As Amazon unveils an annual Sale day geared exclusively to Prime members, Retail Week examines the success of its subscription scheme.


Amazon is throwing so many deals at its forthcoming Prime Day on July 15 that the etailer says the UK edition will surpass the number of promotions on offer on Black Friday.

But the catch for customers? It will only be available for Prime members as the etailer launches another tactic to drive customers to join its loyalty programme.

So, what exactly is Amazon Prime?

The service, which launched in the UK in 2007 two years after it became available in the US, gives customers free two-day shipping on most Amazon purchases and unlimited access to stream thousands of films and TV shows for £79 per year.

Amazon Prime members can share their delivery benefits with up to four other people living at the same address.

Adoption levels

Trying to understand the level of adoption of Prime in the UK is less clear. Amazon does not publicly disclose figures but says it has ‘millions’ of Prime customers in the UK and that year-on-year growth exceeds 50%.

Analysts are unsure about Prime’s reach in the UK.

Steve Mader, vice president of digital insights at Kantar Retail, says its penetatration levels in Britain are not similar to those in the US. “It’s less popular here than it is in the US where it’s been around for longer,” he observes.

Look across the pond and Amazon Prime’s US customer numbers are startling.

A report released in January by Consumer Intelligence Research Partners found that 45% of Amazon’s US customer base – about 40 million customers – had signed up to Prime, up from 29 million in September 2014.

According to Kantar Retail, a quarter of all US households were signed up to Amazon Prime last year. It expects this to rise to as much as a third when it runs another survey later this year.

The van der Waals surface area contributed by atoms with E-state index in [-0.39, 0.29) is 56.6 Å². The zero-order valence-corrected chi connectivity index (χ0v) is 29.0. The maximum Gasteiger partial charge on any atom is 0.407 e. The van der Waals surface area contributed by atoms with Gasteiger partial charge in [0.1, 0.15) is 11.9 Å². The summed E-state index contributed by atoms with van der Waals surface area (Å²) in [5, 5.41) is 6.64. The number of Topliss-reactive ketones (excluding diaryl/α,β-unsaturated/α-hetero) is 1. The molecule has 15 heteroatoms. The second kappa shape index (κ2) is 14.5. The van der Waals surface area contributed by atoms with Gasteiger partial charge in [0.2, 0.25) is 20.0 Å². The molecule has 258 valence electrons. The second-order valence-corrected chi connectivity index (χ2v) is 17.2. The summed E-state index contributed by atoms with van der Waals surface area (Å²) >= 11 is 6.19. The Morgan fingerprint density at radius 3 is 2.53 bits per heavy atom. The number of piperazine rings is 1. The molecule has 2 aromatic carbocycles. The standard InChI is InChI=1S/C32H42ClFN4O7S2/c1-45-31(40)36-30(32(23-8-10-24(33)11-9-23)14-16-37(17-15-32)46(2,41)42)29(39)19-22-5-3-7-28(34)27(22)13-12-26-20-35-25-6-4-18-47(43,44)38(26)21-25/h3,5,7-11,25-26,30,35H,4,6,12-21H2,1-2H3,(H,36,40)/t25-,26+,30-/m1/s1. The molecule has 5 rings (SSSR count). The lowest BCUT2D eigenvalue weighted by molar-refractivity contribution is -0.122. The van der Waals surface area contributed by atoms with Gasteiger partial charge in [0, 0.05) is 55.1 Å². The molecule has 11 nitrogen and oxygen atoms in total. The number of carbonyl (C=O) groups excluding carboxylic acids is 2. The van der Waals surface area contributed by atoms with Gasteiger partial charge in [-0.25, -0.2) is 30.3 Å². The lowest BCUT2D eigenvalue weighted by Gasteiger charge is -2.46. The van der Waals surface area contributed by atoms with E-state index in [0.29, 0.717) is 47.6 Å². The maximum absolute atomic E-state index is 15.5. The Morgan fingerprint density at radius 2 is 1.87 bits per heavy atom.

Inspiring loyalty

Mader believes the reasons people have flocked to Prime have evolved. “When Amazon initially launched Prime it was a shipping service subscription,” he says. “But to increase stickiness and value they’ve introduced other services such as video, music and photo storage.”

“Once someone becomes a Prime member for a year or two, they buy a wider breadth of categories”

Steve Mader, Kantar Retail

Amazon revealed another attractive proposition to become a Prime member last week when it launched a one-hour delivery option for customers in select London postcodes for £6.99.

Why Amazon continues its attempts to boost the number of Prime members, whether by offering an exclusive Sale event or speeding up delivery times, is clear to see – Prime members are much more valuable, becoming loyal customers who spend much more than non-members.

Consumer Intelligence Research Partners found that Prime members in the US spend on average $1,500 (£964) per year, 140% more than the $625 (£402) spent annually by other Amazon customers.

Kantar Retail has also found that Prime customers not only spend more money but, once signed up, they splash out across more categories than non-Prime members.

“We’ve done a lot of research and found that once someone becomes a Prime member for a year or two, they buy a wider breadth of categories,” says Mader.

“They might have used Amazon to once buy a TV but then they might move into other categories such as luxury, beauty and healthcare.” He adds that they’re more likely to visit Amazon as their first port of call for online shopping too.

Dominating the competition

Amazon’s push on Prime will no doubt be hurting its competition – which, the more all-encompassing Amazon becomes, now includes almost every retailer.

“The lure of free shipping encourages customers to stick with shopping with Amazon, rather than choosing another retailer”

Steve Mader, Kantar Retail

“The challenge for retailers is it’s very difficult to outdo Amazon,” says Mader.

“The fact is, the lure of free shipping – once they’ve splashed out on the initial annual subscription fee – encourages customers to stick with shopping with Amazon rather than choosing another retailer.

“If they’ve paid upfront, it changes the economics in the shopper’s mind.”

Delivery subscription models

Amazon isn’t the only retailer to realise the attraction of keeping customers loyal by offering a delivery membership scheme.

In UK grocery, both Ocado and Tesco offer paid-for delivery subscription schemes.

In fashion, Asos has its Premier membership scheme costing £9.95 per month. It gives customers unlimited next-day delivery, early access to Sales and a free returns collection service.

In an interview last year, Asos chief executive Nick Robertson said those who use Premier order more frequently and return slightly less. “They are more valuable customers,” he said.

“The reason you charge for it is that by paying for something, they feel they’ve entered into something and will use the value of the £9.95.”

Analysts estimate there are up to 50 million Prime users worldwide, so the subscription service has become a successful tool in luring in new customers and encouraging them to spend.

Amazon certainly got its maths right with this Prime number.